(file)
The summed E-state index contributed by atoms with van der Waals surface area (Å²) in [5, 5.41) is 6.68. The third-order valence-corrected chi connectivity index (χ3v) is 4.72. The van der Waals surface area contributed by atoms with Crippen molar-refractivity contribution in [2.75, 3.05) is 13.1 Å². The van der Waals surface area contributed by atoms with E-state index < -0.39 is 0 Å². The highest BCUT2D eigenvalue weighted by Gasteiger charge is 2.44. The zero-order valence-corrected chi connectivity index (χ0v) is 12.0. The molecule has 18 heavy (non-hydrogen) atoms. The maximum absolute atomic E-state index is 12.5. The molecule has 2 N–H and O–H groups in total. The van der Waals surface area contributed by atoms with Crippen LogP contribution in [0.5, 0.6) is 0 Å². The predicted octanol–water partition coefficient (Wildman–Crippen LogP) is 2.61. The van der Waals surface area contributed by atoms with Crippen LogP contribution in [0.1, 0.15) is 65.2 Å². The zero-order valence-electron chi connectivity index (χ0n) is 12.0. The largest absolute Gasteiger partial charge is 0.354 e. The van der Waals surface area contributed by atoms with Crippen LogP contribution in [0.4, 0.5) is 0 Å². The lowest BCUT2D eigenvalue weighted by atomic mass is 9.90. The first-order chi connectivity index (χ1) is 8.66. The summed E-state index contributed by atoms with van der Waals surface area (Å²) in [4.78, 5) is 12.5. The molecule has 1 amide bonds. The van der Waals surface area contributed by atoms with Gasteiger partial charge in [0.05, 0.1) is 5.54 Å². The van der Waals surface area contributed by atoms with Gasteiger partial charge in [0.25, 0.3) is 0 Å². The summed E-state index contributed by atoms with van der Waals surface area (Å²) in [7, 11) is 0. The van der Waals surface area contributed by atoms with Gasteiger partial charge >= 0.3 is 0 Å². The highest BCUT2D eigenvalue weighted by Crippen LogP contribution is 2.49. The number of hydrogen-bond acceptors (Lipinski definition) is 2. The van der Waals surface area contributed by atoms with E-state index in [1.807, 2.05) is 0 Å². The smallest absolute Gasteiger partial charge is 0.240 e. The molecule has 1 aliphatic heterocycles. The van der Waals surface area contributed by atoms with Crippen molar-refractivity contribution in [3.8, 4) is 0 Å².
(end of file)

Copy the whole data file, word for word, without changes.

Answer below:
The summed E-state index contributed by atoms with van der Waals surface area (Å²) in [5, 5.41) is 6.68. The third-order valence-corrected chi connectivity index (χ3v) is 4.72. The van der Waals surface area contributed by atoms with Crippen molar-refractivity contribution in [2.75, 3.05) is 13.1 Å². The van der Waals surface area contributed by atoms with E-state index < -0.39 is 0 Å². The highest BCUT2D eigenvalue weighted by Gasteiger charge is 2.44. The zero-order valence-corrected chi connectivity index (χ0v) is 12.0. The molecule has 18 heavy (non-hydrogen) atoms. The maximum absolute atomic E-state index is 12.5. The molecule has 2 N–H and O–H groups in total. The van der Waals surface area contributed by atoms with Crippen LogP contribution in [0.5, 0.6) is 0 Å². The predicted octanol–water partition coefficient (Wildman–Crippen LogP) is 2.61. The van der Waals surface area contributed by atoms with Crippen LogP contribution in [0.1, 0.15) is 65.2 Å². The zero-order valence-electron chi connectivity index (χ0n) is 12.0. The largest absolute Gasteiger partial charge is 0.354 e. The van der Waals surface area contributed by atoms with Crippen LogP contribution in [0.4, 0.5) is 0 Å². The lowest BCUT2D eigenvalue weighted by atomic mass is 9.90. The first-order chi connectivity index (χ1) is 8.66. The summed E-state index contributed by atoms with van der Waals surface area (Å²) in [4.78, 5) is 12.5. The molecule has 1 amide bonds. The van der Waals surface area contributed by atoms with Gasteiger partial charge in [0.05, 0.1) is 5.54 Å². The van der Waals surface area contributed by atoms with Gasteiger partial charge in [0.25, 0.3) is 0 Å². The summed E-state index contributed by atoms with van der Waals surface area (Å²) in [7, 11) is 0. The van der Waals surface area contributed by atoms with Gasteiger partial charge >= 0.3 is 0 Å². The highest BCUT2D eigenvalue weighted by Crippen LogP contribution is 2.49. The number of hydrogen-bond acceptors (Lipinski definition) is 2. The van der Waals surface area contributed by atoms with E-state index in [1.807, 2.05) is 0 Å². The smallest absolute Gasteiger partial charge is 0.240 e. The molecule has 1 aliphatic heterocycles. The van der Waals surface area contributed by atoms with Crippen molar-refractivity contribution in [3.8, 4) is 0 Å².